In a letter to Casey Anderson, Chair of the Montgomery County Planning Board, Councilmember Roger Berliner decried the county’s focus on how quickly vehicles get through an intersection leads only to wider roads and larger intersections, instead of what he described as more progressive options for decreasing commute times and getting people living closer to where they work.
Next year the County Council will take up the County’s subdivision staging policy, a policy, which among other things, focuses on the transportation tests that must be met in order for specific development projects, consistent with master plans, to move forward.
Among the suggested options for testing for traffic other than by testing levels of service and critical lane volumes. were:
- Reducing Vehicle Miles Traveled (VMT)
- Testing Person Hours of Travel (PHT), so transportation policy goals could focus on reducing commute times for all people, regardless of the mode of travel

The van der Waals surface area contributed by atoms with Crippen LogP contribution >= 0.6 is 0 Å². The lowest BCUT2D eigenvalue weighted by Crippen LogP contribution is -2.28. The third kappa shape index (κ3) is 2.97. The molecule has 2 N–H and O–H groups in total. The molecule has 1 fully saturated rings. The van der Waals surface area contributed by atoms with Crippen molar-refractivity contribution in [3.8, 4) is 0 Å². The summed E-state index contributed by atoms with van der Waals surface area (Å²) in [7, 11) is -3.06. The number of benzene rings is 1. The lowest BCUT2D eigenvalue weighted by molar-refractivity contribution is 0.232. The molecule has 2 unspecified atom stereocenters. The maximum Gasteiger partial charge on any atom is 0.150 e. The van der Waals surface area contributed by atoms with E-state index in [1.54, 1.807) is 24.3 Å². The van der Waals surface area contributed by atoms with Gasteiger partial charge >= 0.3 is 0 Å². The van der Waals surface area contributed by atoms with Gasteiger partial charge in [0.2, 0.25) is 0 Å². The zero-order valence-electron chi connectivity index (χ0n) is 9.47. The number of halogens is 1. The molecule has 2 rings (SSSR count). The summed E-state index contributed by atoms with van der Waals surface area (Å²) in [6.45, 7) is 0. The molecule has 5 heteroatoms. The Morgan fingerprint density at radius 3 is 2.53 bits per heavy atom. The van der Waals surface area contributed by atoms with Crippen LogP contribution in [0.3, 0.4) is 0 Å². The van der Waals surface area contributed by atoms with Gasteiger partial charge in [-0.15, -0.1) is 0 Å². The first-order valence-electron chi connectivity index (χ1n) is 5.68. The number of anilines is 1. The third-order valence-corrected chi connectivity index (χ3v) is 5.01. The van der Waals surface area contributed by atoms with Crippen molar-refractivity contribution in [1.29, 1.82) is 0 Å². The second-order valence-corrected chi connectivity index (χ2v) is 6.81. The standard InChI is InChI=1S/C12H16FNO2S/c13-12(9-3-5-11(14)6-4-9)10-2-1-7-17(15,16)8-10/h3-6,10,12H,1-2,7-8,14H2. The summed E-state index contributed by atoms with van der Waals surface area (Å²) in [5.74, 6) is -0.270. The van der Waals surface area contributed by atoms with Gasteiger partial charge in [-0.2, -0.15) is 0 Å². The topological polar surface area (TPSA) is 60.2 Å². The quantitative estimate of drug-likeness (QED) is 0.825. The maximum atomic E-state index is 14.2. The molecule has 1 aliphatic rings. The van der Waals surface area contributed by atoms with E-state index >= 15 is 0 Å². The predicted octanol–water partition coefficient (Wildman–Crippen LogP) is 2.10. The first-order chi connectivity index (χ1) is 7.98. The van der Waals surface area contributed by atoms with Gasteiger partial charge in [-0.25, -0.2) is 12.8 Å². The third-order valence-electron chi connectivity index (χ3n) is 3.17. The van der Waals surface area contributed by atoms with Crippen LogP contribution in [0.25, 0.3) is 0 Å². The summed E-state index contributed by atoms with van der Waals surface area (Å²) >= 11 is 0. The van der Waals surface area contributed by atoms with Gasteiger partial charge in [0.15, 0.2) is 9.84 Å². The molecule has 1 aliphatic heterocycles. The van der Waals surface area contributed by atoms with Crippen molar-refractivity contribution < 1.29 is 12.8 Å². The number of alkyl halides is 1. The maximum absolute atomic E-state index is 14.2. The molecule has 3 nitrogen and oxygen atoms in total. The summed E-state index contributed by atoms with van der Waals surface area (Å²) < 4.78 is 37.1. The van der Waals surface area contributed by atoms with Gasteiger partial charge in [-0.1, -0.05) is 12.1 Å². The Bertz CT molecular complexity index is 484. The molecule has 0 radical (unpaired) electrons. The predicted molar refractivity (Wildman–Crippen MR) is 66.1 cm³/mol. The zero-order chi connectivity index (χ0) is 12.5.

- Accessibility, testing how much employment or how many residential units are a set travel time (by car, transit, bike, or foot) away from a new development to reward properties that are mixed-use and make jobs and housing more accessible
As the Pike District/White Flint area strives to become a walkable, transit-friendly community, we support this quest for alternative testing methods that would better support policy goals to move people rather than cars. “The bottom line appears to be that if we measure the right things, we will move towards true multimodal solutions that give residents and businesses the traffic relief they need and a quality of life that we aspire to,” Councilmember Berliner wrote.